New Software May Revolutionise Genetic Engineering

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A UK-based biotechnology company has developed the first commercially available model of human metabolism: Snapshot. Snapshot has many uses, including the diagnosis of diseases, pharmaceutical development, and education.

There are different ways to use the software. One option is to enter the gene expression profile of a patient and identify any genetic conditions. This is useful when a patient presents an unfamiliar combination of symptoms, and it allows the genes involved with these symptoms to be pinpointed.

exertional myoglobinuria
After inputting gene expression information for a hypothetical patient, the software concludes that the patient has Exerctional Myglobinuria due to a deficiency of HGNC 6535.

Snapshot could be used to improve gene therapy. Gene therapy involves manipulating the genes of a patient, such as inactivating a gene, or replacing faulty genes with healthy copies. Gene therapy is a fast-growing field: scientists recently used it to restore vision in blind mice. In the future, software like Snapshot could be used as a precursor to gene therapy: faulty genes would be targeted by Snapshot and replaced or inactivated by gene therapy. The consequences of the genetic change could be predicted by Snapshot prior to the therapy.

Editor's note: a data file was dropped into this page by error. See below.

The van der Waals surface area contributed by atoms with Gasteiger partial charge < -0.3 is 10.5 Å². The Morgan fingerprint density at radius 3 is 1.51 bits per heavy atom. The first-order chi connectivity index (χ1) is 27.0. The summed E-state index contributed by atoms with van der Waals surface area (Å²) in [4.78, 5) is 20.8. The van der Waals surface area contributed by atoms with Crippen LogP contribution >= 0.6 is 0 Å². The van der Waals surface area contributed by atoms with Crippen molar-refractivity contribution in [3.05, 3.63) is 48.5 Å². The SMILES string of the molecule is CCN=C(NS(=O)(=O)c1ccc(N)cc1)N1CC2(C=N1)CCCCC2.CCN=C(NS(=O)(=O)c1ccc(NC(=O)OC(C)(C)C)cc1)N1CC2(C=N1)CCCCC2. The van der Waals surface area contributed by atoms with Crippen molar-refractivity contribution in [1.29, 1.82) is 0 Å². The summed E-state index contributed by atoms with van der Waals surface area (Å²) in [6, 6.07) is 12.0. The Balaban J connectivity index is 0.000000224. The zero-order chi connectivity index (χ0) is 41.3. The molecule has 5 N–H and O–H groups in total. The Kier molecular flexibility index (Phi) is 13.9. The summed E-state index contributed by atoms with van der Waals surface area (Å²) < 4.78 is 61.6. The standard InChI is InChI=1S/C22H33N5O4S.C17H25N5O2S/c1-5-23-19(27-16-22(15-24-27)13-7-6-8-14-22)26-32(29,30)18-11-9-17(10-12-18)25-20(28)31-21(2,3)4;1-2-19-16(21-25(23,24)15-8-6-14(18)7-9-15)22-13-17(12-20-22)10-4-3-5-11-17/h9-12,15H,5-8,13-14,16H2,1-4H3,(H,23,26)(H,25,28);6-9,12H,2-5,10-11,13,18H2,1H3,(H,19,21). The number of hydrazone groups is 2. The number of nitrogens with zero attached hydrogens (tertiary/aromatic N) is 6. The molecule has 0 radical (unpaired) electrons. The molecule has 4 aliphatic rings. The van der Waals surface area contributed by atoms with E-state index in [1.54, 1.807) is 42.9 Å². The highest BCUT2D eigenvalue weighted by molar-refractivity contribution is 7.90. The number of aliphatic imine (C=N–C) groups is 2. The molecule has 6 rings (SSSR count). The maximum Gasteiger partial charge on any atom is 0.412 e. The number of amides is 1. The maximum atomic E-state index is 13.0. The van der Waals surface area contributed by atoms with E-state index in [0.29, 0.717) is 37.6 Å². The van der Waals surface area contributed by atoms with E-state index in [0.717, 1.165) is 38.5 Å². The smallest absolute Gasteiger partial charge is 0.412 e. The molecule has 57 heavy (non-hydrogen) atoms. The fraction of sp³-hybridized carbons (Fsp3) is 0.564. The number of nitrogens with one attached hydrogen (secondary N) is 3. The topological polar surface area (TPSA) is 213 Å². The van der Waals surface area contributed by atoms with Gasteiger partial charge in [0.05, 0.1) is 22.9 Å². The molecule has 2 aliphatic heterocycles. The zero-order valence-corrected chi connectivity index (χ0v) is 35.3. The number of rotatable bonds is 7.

The software can also be used to help treat cancer. Recombinant proteins are used as therapeutic agents and can target cancerous tumours. Recombinant proteins can be produced in animal cells, and to maximise the production of recombinant proteins these cells need to have an optimal environment. Snapshot can be used to identify the genes involved in the production of a specific metabolite which may be required for the production of the recombinant proteins. These genes can be targeted via genetic engineering to optimise the cellular environment for the production of specific recombinant proteins.

The software highlights the genes involved in maximum ATP production.

Snapshot has a lot of potential but is currently limited with regards to the number of genes and diseases it has support for. Nevertheless, it will be interesting to see how it is used to make discoveries and improve treatment methods.

A free demo of the software is available from Scarborough Biotechnology’s website, and the full version is due to be released soon for £15.


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